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Film & TV

Hatfields & McCoys (2012) – A Southern Gothic Feud

Southern Gothic feud

Hatfields & McCoys is a 2012 American three-part television miniseries based on the Hatfield–McCoy feud produced by History channel. Each episode aired for two hours on May 28, 29, and 30, 2012. The series portrays the grimness of this Southern Gothic feud.

Southern Gothic Feud
The McCoys

The rivalry between the Hatfields and the McCoys is one of the oldest and best-known family feuds in American history. This miniseries, featuring a cast led by Kevin Costner and Bill Paxton as the family patriarchs, tells the story of the feud that nearly launched a war between Kentucky and West Virginia. Devil Anse Hatfield and Randall McCoy were close friends until near the end of the Civil War, when they return to their homes — Hatfield in Kentucky and McCoy in West Virginia — to increasing tensions and misunderstandings that quickly lead to all-out warfare between the clans. As hostilities grow and outside forces join the fight, the states where the families live are brought to the brink of another war as the feud makes international headlines, the states’ governors clash and the U.S. Supreme Court eventually intervenes.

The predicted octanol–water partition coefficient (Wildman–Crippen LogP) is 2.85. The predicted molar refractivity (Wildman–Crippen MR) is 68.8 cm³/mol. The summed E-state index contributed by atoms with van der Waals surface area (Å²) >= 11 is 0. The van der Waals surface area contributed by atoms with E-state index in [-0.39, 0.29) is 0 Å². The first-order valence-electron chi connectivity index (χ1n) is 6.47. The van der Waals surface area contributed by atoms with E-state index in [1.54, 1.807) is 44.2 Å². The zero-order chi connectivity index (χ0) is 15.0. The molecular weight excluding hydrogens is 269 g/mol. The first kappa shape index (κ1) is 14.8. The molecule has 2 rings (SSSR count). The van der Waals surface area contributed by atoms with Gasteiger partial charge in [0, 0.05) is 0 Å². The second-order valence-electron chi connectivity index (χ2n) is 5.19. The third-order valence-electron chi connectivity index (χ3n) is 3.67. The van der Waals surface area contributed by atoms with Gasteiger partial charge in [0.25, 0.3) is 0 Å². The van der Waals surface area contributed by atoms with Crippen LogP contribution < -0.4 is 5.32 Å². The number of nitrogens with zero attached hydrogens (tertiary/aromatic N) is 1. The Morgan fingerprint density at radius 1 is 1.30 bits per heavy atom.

Southern Gothic Feud

Although the story is set in the Appalachians in West Virginia and Kentucky, the miniseries was shot in Romania, just outside Brașov with the Carpathians standing in for the Appalachians.

Mary McNamara of the Los Angeles Times stated about the series:
“Although deftly nailed into its time and place with sets and costumes so vivid you can smell the blue wood smoke and the stink of moonshine sweat, Hatfields & McCoys transcends the confines of its age by revealing the feud’s posturing, resentments and callous violence that mirror the dynamics of modern urban gangs… It isn’t a perfect piece—when faced with a choice between historic detail and story, Hatfields & McCoys errs on the side of detail, which is both the series’ greatest strength and weakness.”

Part one drew the largest ever ratings for a History program and one of the biggest in cable TV history. 13.9 million viewers tuned into the first of three parts, making it the most-watched single broadcast on ad-supported cable ever, excluding sports. 

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